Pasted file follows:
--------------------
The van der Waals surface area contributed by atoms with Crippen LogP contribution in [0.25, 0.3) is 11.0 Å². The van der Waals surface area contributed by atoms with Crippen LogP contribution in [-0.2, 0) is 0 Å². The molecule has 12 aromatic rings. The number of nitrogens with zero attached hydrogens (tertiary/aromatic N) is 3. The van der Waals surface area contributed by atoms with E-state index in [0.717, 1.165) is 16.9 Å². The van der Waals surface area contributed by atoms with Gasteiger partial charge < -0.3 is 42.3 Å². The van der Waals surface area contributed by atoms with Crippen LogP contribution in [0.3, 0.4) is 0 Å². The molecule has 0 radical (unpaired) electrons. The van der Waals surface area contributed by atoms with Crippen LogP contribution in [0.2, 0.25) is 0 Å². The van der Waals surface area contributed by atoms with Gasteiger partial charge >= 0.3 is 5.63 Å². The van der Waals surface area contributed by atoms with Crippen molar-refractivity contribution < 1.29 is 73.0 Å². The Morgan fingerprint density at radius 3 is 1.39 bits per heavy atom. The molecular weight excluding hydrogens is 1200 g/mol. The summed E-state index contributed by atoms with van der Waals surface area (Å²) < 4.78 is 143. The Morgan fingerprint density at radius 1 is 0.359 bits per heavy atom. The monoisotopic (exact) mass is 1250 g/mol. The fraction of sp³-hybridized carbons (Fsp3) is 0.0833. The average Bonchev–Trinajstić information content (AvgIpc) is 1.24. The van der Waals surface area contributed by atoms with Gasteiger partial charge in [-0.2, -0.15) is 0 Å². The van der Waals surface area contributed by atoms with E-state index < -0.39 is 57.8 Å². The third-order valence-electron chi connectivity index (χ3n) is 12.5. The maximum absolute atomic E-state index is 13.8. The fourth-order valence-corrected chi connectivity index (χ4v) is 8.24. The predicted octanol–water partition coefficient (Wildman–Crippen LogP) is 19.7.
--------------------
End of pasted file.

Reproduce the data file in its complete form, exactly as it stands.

The van der Waals surface area contributed by atoms with Crippen LogP contribution in [0.25, 0.3) is 11.0 Å². The van der Waals surface area contributed by atoms with Crippen LogP contribution in [-0.2, 0) is 0 Å². The molecule has 12 aromatic rings. The number of nitrogens with zero attached hydrogens (tertiary/aromatic N) is 3. The van der Waals surface area contributed by atoms with E-state index in [0.717, 1.165) is 16.9 Å². The van der Waals surface area contributed by atoms with Gasteiger partial charge < -0.3 is 42.3 Å². The van der Waals surface area contributed by atoms with Crippen LogP contribution in [0.3, 0.4) is 0 Å². The molecule has 0 radical (unpaired) electrons. The van der Waals surface area contributed by atoms with Crippen LogP contribution in [0.2, 0.25) is 0 Å². The van der Waals surface area contributed by atoms with Gasteiger partial charge >= 0.3 is 5.63 Å². The van der Waals surface area contributed by atoms with Crippen molar-refractivity contribution < 1.29 is 73.0 Å². The Morgan fingerprint density at radius 3 is 1.39 bits per heavy atom. The molecular weight excluding hydrogens is 1200 g/mol. The summed E-state index contributed by atoms with van der Waals surface area (Å²) < 4.78 is 143. The Morgan fingerprint density at radius 1 is 0.359 bits per heavy atom. The monoisotopic (exact) mass is 1250 g/mol. The fraction of sp³-hybridized carbons (Fsp3) is 0.0833. The average Bonchev–Trinajstić information content (AvgIpc) is 1.24. The van der Waals surface area contributed by atoms with Gasteiger partial charge in [-0.2, -0.15) is 0 Å². The van der Waals surface area contributed by atoms with E-state index < -0.39 is 57.8 Å². The third-order valence-electron chi connectivity index (χ3n) is 12.5. The maximum absolute atomic E-state index is 13.8. The fourth-order valence-corrected chi connectivity index (χ4v) is 8.24. The predicted octanol–water partition coefficient (Wildman–Crippen LogP) is 19.7.